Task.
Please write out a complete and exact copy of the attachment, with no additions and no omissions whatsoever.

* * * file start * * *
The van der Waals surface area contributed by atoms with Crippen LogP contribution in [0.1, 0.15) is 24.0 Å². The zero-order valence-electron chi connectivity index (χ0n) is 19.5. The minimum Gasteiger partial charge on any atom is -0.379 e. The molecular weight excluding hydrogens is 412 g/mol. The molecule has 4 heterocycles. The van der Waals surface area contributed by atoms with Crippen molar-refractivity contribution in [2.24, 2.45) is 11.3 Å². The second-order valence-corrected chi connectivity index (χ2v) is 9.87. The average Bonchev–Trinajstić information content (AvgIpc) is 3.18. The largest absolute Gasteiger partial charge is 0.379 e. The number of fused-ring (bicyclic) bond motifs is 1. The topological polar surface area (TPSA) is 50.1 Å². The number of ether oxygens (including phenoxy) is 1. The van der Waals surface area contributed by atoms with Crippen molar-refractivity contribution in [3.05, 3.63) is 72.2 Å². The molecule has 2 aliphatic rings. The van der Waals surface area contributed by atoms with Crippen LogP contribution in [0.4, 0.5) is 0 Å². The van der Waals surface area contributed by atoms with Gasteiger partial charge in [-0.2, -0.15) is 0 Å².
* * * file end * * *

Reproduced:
The van der Waals surface area contributed by atoms with Crippen LogP contribution in [0.1, 0.15) is 24.0 Å². The zero-order valence-electron chi connectivity index (χ0n) is 19.5. The minimum Gasteiger partial charge on any atom is -0.379 e. The molecular weight excluding hydrogens is 412 g/mol. The molecule has 4 heterocycles. The van der Waals surface area contributed by atoms with Crippen molar-refractivity contribution in [2.24, 2.45) is 11.3 Å². The second-order valence-corrected chi connectivity index (χ2v) is 9.87. The average Bonchev–Trinajstić information content (AvgIpc) is 3.18. The largest absolute Gasteiger partial charge is 0.379 e. The number of fused-ring (bicyclic) bond motifs is 1. The topological polar surface area (TPSA) is 50.1 Å². The number of ether oxygens (including phenoxy) is 1. The van der Waals surface area contributed by atoms with Crippen molar-refractivity contribution in [3.05, 3.63) is 72.2 Å². The molecule has 2 aliphatic rings. The van der Waals surface area contributed by atoms with Crippen LogP contribution in [0.4, 0.5) is 0 Å². The van der Waals surface area contributed by atoms with Gasteiger partial charge in [-0.2, -0.15) is 0 Å².